Keep On Climbing

What are you pursuing most earnestly in your life at the moment? The US Declaration of Independence enshrines the right to the pursuit of happiness, and I suspect this is what most of us think of as most important—or at least we live like that’s true.

The more worthy and joyful pursuit is to strive to know Jesus Christ more and more. While in prison, Paul writes that he is willing to lose everything if only he “may know [Christ] and the power of his resurrection…” (Philippians 3:10).

We will never know Jesus fully until he returns are we see him face-to-face (1 Corinthians 13:12). Until then, we must seek continually to draw closer to him. Charles Spurgeon compares this pursuit to climbing a mountain:

“When we first believe in Christ we see but little of him. The higher we climb the more we discover of his beauties. But who has ever gained the summit? Who has known all the heights and depths of the love of Christ which passes knowledge?”1

This mountain metaphor is helpful because it emphasises that knowing Christ will require toil. When the way is easy, we are probably walking along a plateau rather than climbing any higher. Suffering affords us a better view; the glimpse of a new vista.

Spurgeon references 2 Timothy 1:12, another one of Paul’s letters from prison:

“Paul, when grown old, sitting grey-haired, shivering in a dungeon in Rome, could say with greater emphasis than we can, “I know whom I have believed,” for each experience had been like the climbing of a hill, each trial had been like ascending another summit, and his death seemed like gaining the top of the mountain, from which he could see the whole of the faithfulness and the love of him to whom he had committed his soul.”

For many people, the gradual decline towards death is something to be feared. We delay it as long as possible. But from Spurgeon’s perspective, this is actually the well-trodden path to ultimate joy. Whatever good things we see and experience in this life, we only reach that magnificent summit at death.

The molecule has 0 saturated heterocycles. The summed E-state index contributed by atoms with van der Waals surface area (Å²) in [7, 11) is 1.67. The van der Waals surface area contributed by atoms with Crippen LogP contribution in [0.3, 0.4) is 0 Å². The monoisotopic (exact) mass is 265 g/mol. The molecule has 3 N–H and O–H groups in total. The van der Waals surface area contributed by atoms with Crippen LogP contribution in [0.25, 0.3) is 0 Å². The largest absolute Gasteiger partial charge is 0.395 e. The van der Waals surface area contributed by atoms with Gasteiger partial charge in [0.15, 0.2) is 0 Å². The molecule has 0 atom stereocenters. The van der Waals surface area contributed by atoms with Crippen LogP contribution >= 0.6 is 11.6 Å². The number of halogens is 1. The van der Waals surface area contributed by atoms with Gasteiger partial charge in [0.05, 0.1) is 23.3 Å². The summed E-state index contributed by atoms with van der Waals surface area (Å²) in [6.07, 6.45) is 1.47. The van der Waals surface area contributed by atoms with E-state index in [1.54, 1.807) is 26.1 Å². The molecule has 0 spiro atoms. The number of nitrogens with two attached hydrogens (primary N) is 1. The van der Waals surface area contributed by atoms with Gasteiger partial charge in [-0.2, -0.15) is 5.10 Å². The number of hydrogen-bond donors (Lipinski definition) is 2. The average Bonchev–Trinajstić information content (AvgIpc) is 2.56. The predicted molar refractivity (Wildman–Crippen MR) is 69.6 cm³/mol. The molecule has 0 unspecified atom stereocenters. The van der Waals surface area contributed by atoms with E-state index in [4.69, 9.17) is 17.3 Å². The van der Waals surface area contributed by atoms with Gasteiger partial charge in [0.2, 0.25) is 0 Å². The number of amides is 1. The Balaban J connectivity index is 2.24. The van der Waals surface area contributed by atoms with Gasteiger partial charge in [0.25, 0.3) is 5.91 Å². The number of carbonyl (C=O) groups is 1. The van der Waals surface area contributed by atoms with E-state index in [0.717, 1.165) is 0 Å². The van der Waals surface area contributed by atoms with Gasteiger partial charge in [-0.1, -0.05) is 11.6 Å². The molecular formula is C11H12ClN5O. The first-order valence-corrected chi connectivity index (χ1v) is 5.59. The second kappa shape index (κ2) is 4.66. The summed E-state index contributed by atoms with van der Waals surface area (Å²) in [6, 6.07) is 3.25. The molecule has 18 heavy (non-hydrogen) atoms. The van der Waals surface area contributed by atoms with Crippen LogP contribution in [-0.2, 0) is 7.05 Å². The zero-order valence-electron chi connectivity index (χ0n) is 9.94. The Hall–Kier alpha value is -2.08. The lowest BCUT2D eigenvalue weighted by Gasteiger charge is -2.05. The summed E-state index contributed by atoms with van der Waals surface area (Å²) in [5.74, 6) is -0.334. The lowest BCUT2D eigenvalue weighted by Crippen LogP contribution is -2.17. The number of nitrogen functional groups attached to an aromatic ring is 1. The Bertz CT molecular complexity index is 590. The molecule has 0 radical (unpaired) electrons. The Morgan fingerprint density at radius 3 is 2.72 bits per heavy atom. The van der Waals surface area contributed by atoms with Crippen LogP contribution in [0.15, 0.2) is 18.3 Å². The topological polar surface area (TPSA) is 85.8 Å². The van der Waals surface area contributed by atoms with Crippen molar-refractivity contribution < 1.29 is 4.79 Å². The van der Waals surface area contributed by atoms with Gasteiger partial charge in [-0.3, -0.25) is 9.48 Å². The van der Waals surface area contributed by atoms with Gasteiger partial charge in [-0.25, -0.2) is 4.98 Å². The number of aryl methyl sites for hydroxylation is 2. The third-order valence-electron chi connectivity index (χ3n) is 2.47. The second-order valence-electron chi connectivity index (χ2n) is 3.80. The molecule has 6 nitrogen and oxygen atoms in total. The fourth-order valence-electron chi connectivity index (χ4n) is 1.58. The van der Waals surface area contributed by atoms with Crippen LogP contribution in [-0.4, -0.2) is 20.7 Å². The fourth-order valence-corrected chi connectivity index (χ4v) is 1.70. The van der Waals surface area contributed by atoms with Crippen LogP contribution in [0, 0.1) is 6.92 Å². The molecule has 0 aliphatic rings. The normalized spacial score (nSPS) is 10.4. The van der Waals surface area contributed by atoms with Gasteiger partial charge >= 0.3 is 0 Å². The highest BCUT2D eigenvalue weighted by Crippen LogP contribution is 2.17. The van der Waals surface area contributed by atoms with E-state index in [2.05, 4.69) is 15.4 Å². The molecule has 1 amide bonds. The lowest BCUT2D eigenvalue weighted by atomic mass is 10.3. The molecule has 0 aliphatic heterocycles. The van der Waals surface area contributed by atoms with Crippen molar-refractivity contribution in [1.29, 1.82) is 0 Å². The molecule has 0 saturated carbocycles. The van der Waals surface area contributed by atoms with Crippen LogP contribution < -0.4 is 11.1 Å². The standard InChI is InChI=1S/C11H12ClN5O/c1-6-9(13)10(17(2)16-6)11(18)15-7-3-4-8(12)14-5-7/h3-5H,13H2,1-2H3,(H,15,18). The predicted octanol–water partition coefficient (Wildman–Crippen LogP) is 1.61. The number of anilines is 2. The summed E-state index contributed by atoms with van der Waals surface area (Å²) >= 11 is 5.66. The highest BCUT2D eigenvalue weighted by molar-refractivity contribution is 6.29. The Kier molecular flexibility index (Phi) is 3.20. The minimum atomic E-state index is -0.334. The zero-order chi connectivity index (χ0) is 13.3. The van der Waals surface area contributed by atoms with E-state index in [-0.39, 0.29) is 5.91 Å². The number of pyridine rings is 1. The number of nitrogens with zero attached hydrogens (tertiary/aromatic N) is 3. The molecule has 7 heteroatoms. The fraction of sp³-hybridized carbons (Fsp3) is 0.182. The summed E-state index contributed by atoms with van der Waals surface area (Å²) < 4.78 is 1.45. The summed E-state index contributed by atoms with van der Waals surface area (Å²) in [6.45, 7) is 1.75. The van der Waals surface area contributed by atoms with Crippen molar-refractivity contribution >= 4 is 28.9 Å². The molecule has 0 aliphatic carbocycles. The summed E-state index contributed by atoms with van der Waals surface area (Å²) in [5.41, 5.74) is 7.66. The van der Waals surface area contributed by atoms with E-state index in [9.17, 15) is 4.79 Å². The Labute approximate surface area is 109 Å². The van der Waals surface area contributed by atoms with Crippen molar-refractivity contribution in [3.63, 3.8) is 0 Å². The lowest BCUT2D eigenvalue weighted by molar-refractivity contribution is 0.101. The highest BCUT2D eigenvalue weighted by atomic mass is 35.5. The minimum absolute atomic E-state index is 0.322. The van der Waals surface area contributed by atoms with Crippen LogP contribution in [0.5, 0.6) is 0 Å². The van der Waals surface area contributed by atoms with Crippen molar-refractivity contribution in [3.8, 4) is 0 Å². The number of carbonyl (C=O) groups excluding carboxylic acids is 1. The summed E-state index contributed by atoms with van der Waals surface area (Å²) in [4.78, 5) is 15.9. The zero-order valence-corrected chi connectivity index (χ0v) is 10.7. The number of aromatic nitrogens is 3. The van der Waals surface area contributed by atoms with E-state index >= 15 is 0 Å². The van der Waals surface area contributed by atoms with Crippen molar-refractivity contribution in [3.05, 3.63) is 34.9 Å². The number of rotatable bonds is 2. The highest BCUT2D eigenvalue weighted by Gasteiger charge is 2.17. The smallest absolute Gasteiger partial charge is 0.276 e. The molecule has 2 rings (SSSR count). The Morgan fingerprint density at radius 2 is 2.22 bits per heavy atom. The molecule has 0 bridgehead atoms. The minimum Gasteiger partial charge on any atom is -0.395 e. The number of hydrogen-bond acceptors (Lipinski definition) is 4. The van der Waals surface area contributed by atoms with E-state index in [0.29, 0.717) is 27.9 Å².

So with all the energy God gives us today, let’s pursue knowledge of Jesus Christ. Strap on your hiking boots and heed Spurgeon’s advice: “Get thee up, dear friend, into the high mountain.”

How can we do this? In the passage Spurgeon quoted previously, Paul goes on to urge Timothy to know and preserve the gospel: “Follow the pattern of the sound words that you have heard from me, in the faith and love that are in Christ Jesus. By the Holy Spirit who dwells within us, guard the good deposit entrusted to you.” (2 Timothy 2:13–14)

Keep pressing into that blessed mystery of the gospel. You can know Jesus by reading the Scriptures and digging deeper into its jewels. Our knowledge becomes deeper with suffering, as it strips away the pride and self-sufficiency in our hearts so we can more clearly see the truth.

When I am weary of the climb, I find encouragement in this poem by Amy Carmichael and pray it to God:

Make us Thy mountaineers—
We would not linger on the lower slope.
Fill us afresh with hope, O God of Hope,
That undefeated we may climb the hill
As seeing Him who is invisible.

Let us die climbing. When this little while
Lies far behind us, and the last defile
Is all alight, and in that light we see
Our Leader and our Lord—what will it be?

Let the stern array
Of the forbidding be a constant call
To fling into the climb my will, my all.
Teach me to climb.2

  1. Spurgeon’s Morning and Evening, June 25, morning, available here:
  2. Amy Carmichael, The Last Defile/Teach Me to Climb, available here:


  1. Louise Morse December 20, 2023 at 4:49 am

    Hello Cassie: I’ve just discovered you and your website. I LOVE this post!

    If you Google my name, Louise Morse (UK), up comes information about me. I’m an author and speaker on issues of old age, and work for a 216 year old Christian charity, the Pilgrims’ Friend Society. It was founded in 1807 to support older people. Nowadays it does this with housing and care homes, but true to its founding mission still helps those in the community with talks and training in faith groups and churches on reaching and helping older people. That’s largely my role. See

    I’ve published several books and am working on a new one, ‘Give Me This Mountain’. The aim is to encourage people in their middle years, 40 – 65 (and beyond, really,) to do an appraisal of themselves; a kind mid-life check-over to lay aside burdens that will weigh them down. (I’m also a cognitive behavioural therapist.) My premise is that our middle years are the platform for the rest of our lives. It’s important to be as well as we can be emotionally, physically and spiritually, because we lose strength as we grow older. (We need not lose spiritual strength but many people do.)

    I’d like to quote from this blog – do I have your permission?

    Warm regards,

    1. Cassie Watson January 13, 2024 at 2:58 pm

      Hi Louise! It’s so encouraging to hear about the ministry you’re doing. I’ve just taken a moment to pray for you, your ministry, and your book writing. You are most welcome to quote from this blog as you write. May God bless your labours.

  2. Larry Patterson January 10, 2024 at 4:41 pm

    Thank you very much Cassie for this post! It is what I needed at just this time in my journey! Every bit of it is very well said! Thanks again!

    1. Cassie Watson January 13, 2024 at 2:58 pm

      Thank you Larry! I’m glad my words could be a blessing to you. Thank you for your encouragement.


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